The opinion of the court was delivered by: POLLACK
The defendant moves for an order dismissing the complaint for insufficient service of process pursuant to Fed.R.Civ.P. 12(b)(4) and for failure to state a claim upon which relief may be granted pursuant to Fed.R.Civ.P. 12(b)(6). Alternatively, defendant moves for an order transferring this action to the United States District Court for the Northern District of Ohio, pursuant to 28 U.S.C. § 1404(a), based primarily on the pendency of an earlier commenced action there by this defendant and another party against this plaintiff and another party which action, defendant claims, subsumes the instant litigation. For the reasons stated hereafter the motion to dismiss is denied and the motion for a transfer is granted.
The underlying action is a suit by plaintiff, Durham Productions, Inc. ("Durham"), for sums allegedly advanced to defendant, Sterling Film Portfolio, Ltd., Series A ("Sterling"), in connection with the release of a motion picture named "The Inheritance". The action was originally filed in the Supreme Court of the State of New York but was removed to the federal court on the basis of diversity. Defendant Sterling is a limited partnership formed under the Ohio Limited Partnership Act with its principal place of business in Cleveland, Ohio. The plaintiff is a New York corporation.
Plaintiff initiated an action in the Supreme Court of the State of New York on December 4, 1981, by delivering a copy of the summons and verified complaint to the available occupant at the time, the 12 year old son of William Derrick, Jr., the remaining general partner of defendant Sterling, at Derrick's home in Ohio. The complaint alleged that during the year 1977 the plaintiff had advanced sums of money totalling $ 98,668.70 to the defendant for the production of a motion picture called "The Inheritance". Plaintiff further alleged that the advances had been pursuant to a loan agreement and were to have been repaid by the defendant to plaintiff after the picture was produced and distributed. The picture was produced and distributed.
The defendant Sterling removed that action to this court on January 4, 1982.
On October 23, 1981, the defendant Sterling along with its remaining general partner William Derrick, filed a complaint in the Northern District of Ohio against the plaintiff herein, Durham, as well as against Raymond Homer, who at one time was the other general partner of Sterling but was expelled April 4, 1981; Homer is the owner and/or controlling shareholder of Durham. The complaint alleged breaches by Durham and Homer of their fiduciary duties and asked for an accounting of funds collected by Durham and Homer on behalf of Sterling.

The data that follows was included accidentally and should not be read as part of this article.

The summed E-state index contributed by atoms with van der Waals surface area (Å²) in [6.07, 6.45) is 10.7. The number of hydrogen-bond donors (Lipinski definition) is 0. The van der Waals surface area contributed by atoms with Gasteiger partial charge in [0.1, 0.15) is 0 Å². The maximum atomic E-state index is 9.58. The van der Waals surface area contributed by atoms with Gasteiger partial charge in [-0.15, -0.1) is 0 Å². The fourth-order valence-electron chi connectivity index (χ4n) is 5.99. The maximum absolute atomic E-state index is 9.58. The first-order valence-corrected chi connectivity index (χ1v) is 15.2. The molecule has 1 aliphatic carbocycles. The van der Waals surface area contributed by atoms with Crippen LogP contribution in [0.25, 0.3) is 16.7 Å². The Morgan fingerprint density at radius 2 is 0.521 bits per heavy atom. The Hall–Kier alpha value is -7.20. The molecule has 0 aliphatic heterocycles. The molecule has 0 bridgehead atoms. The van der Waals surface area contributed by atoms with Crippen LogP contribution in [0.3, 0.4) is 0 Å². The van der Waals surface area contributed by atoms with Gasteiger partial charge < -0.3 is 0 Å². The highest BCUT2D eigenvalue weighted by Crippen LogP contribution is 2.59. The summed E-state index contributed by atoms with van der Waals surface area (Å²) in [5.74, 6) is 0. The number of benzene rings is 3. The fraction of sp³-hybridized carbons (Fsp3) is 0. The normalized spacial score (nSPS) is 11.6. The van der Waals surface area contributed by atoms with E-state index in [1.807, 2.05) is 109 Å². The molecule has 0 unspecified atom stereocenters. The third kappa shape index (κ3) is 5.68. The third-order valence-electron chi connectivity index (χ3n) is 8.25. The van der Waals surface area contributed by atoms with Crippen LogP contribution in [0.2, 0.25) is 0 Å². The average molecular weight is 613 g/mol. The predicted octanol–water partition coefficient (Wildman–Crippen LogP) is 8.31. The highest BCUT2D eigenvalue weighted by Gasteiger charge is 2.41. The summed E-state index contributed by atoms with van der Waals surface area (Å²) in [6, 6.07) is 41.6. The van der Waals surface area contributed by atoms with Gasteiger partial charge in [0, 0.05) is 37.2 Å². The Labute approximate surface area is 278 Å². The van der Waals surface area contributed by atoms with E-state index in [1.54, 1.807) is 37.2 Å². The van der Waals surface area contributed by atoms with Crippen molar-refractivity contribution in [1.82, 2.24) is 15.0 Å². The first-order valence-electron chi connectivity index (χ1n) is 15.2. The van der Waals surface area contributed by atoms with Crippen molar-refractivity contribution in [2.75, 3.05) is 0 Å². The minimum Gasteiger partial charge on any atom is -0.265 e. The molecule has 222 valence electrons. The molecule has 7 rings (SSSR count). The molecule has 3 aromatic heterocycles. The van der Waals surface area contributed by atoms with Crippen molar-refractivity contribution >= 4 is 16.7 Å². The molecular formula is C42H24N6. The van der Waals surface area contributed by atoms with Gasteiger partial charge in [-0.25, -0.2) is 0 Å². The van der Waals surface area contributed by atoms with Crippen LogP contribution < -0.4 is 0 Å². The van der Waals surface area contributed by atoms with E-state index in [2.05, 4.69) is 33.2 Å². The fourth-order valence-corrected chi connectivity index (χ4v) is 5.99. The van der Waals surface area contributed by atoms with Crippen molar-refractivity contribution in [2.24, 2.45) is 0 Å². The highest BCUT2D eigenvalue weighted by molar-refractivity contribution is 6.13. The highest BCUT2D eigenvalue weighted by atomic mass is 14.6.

The Ohio complaint alleged that Sterling owned a film entitled "The Inheritance", that the distributor of the film was one S.J. International Pictures, Inc., ("S.J."), and that Sterling eventually instituted suit against S.J. for breach of the distribution agreement by the failure to provide periodic accountings, expense computations, revenue reports and so forth. That suit ended in a settlement agreement negotiated by Homer under which certain monies were to be paid by S.J. to Sterling and certain promissory notes assigned to Sterling. Homer appointed Durham the collection agent for these payments.
The Ohio complaint went on to allege that the settlement agreement was breached by S.J.; that Homer and Durham were negligent in pursuing relief for that breach; that they wrongfully commingled funds payable out of the settlement agreement; and that they refused to make an accounting for those monies. Other fiduciary breaches were also alleged: that Homer had an interest over and above the general partner interest in the income stream of "The Inheritance" that he did not disclose to Sterling; and that Homer and Durham failed to prepare the financial statements for Sterling from 1977-1980 and the income taxes for Sterling in 1979 and 1980, even though defendants controlled the books and records of the plaintiff.
28 U.S.C. § 1404(a) provides:
For the convenience of the parties and witnesses, in the interest of justice, a district court may transfer any civil action to any other district or division where it might have been brought.
Factors to be considered in determining whether to transfer an action include the convenience of the parties, access to the sources of proof, the governing law and plaintiff's choice of forum. The burden is on the party asking for a transfer "to make a clear showing that on balance these factors favor transfer." National Super Spuds, Inc. v. New York Mercantile Exchange, 425 F. Supp. 665, 667 (S.D.N.Y.1977). Pendency of related actions in the transferee forum is also an important factor as "(litigation) of related claims in the same tribunal is strongly favored because it facilitates efficient, economical and expeditious pre-trial proceedings and discovery and avoids duplicitous (sic) litigation and inconsistent results." Id. ...